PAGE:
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Showing posts from March, 2020

Swift, architecture, asynchronousness

Asynchronous calls are one of the elements that have a strong influence on the structure of the whole application. However, they are often treated as a necessary evil or even avoided, if possible. At the same time, iOS itself and the swift language syntax provide tools to make asynchronous calls easier to use.

Swift, like JavaScript asynchronous calls are based on callbacks. This means that when calling an asynchronous function, one of the arguments is another function (or code block) to be called when the asynchronous work is finished. Although the action is different from a synchronous call, the code is nevertheless similar. For example:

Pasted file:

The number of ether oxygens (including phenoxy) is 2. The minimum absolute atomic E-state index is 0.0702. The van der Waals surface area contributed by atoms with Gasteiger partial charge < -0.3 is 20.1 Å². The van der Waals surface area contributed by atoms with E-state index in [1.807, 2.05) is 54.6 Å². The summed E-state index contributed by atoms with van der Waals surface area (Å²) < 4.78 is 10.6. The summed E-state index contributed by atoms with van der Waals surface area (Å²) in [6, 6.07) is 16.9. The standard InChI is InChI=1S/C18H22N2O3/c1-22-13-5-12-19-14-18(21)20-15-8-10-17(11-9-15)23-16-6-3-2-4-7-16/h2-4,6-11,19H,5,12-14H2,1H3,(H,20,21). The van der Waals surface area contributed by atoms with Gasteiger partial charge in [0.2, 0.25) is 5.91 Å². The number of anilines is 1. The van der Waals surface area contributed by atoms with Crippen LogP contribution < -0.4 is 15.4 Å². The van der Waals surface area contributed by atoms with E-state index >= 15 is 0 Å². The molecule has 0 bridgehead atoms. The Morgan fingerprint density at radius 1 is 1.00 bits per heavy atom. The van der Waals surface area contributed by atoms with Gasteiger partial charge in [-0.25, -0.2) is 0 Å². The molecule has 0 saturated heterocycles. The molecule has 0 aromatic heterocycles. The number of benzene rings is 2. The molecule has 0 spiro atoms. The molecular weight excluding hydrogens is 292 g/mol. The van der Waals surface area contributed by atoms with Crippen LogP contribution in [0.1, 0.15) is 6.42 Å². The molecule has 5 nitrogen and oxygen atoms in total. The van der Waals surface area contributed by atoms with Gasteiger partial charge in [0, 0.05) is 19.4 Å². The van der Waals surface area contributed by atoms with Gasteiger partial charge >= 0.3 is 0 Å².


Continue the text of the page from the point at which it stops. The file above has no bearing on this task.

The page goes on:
func syncFunction() -> String { //some work here return "result" } //call sync let x = syncFunction() print(x) func asyncFunction(callback: @escaping (String) -> Void) { DispatchQueue.global().async { //some work callback("result") } } //async call asyncFunction() { res in …